Saint Paul Youth Commission

Saint Paul Youth Commission

The Saint Paul Youth Commission is the place for young people in Saint Paul to have a voice at City Hall. This group of twenty-two high school students tackles community issues that help create a better Saint Paul for youth. Youth Commissioners practice youth-adult partnership with other Saint Paul youth, city officials, and community organizations. Youth Commissioners make Saint Paul a better place by leading community action projects, and by acting as a YouthBank, distributing funds to support youth-led projects throughout the City. 

As a Youth Commissioner, you will:

  • Lead community projects that matter to you and tackle serious issues by designing creative solutions,
  • Make key decisions about YouthBank grant themes and decide which youth projects to support,
  • Ensure the views of youth are heard by City officials, state legislators and the community at large and play a key decision-making role,
  • Strengthen your leadership skills, expand your network, and build your power!

How can I join the Youth Commission?

The application period for 2016-2017 has closed. Please check back in Spring 2017 for new applications.

Membership details:

  • Youth Commissioners must be enrolled in high school and reside in Saint Paul.
  • The Youth Commission meets every Monday night and needs members who can regularly attend and actively participate.
  • Most meetings take place at the Central Library in downtown Saint Paul. Each Youth Commissioner receives an unlimited Metro Transit pass to get to and from meetings.

Apply for a 2017 YouthBank Grant!

Are you a young person with a great idea for a project benefiting your community? Need funds for it? Apply for YouthBank funding! 

The Youth Commission is partnering with Youthprise to be a YouthBank site. A YouthBank is a youth-led grantmaking organization that channels money into projects that will improve the quality of life of local communities. It is also a process of working with young grantmakers that encourage and train them as they develop essential life skills and increase their employability. YouthBank grantmaking committees set themes, create application procedures and criteria, undertake publicity work, interview young people, write reports to assist decision-making, and engage in the followup work to learn from what has or has not worked.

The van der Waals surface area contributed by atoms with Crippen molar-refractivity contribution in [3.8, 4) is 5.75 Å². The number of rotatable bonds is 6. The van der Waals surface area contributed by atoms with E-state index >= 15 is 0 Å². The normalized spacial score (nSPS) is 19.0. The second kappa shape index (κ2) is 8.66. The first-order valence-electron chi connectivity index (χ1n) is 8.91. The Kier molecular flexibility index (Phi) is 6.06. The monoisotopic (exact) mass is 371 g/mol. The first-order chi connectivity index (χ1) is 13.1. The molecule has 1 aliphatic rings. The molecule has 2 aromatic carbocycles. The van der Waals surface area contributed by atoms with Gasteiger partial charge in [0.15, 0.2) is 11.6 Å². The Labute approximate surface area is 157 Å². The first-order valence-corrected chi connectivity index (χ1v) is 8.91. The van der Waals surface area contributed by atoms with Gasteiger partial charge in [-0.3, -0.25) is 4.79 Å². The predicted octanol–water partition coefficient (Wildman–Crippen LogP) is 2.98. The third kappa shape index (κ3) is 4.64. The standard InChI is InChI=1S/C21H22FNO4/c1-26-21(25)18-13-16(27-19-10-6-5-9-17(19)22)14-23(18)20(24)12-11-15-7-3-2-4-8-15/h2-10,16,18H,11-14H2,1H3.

YouthBank puts money directly in the hands of young people who decide how it will be spent. This year, the Youth Commission is funding projects that fall into the follow themes: 

  • Access to Mental Health Services Among LGBT+ Youth
  • Combating Heteronormativity in Schools
  • Increasing Awareness and Education about Domestic Violence Among Youth
  • Increasing Achievement Among Immigrant and Low-Income Youth
  • Preventing Youth Gang Violence
  • Let’s Stop Youth Homelessness

If your project does not fit well under any of these themes, you will be expected to explain why it is important to you and your community. 

Applications are due January 27, 2017.

YouthBank Saint Paul: 2015-2016 Grant Cycle

In 2015-2016, the Youth Commission set grant themes of LGBTQIA+ education and empowerment, racial equity, and immigration. They supported two projects with a total of $9,500: 

  • BOAT (Building Our Alliances Together) - In this project, participants came together over spring break to build a kayak in partnership with Urban Boatbuilders, and attended youth-led social justice workshops.
  • The Binder Project - Youth leaders bought and distributed binders to transmales so that they could more safely bind their breasts. 

Watch for applications for funding from the 2016-2017 YouthBank grant cycle! They'll be distributed in late September/early October 2016.

Past Youth Commission Projects

  • Distributing free Metro Transit passes as part of a study to students and Central and Harding, and collecting data about how frequently they used their passes, and what they used them for. The Commissioners presented their findings to the Metropolitan Council, the Mayor's Educational Leadership Team, and the Saint Paul Public Schools School Board and made the case for more accessible transit for youth in Saint Paul.
  • Working to prevent bullying at Arlington Hills Community Center. The Youth Commissioners bought an anti-bullying backpack and taught youth about peer mediation. They also partnered with TruArtSpeaks to provide spoken word workshops for youth, and hosted an Open Mic night with Brother Ali and Guante about "Bigotry: The Root of Bullying." 
  • Educating peers about sex trafficking. The Youth Commission donated $11,000 to 180 degrees, and hosted and led a sex trafficking conference at Washington Tech to teach their peers about the who, what, where, when, why, and how of sex trafficking, and to provide tools for combatting the problem in Saint Paul.

Keep up with the Youth Commission on Facebook and Twitter. For more information, contact coordinators Tabitha Mitchell and Lisle Bertsche.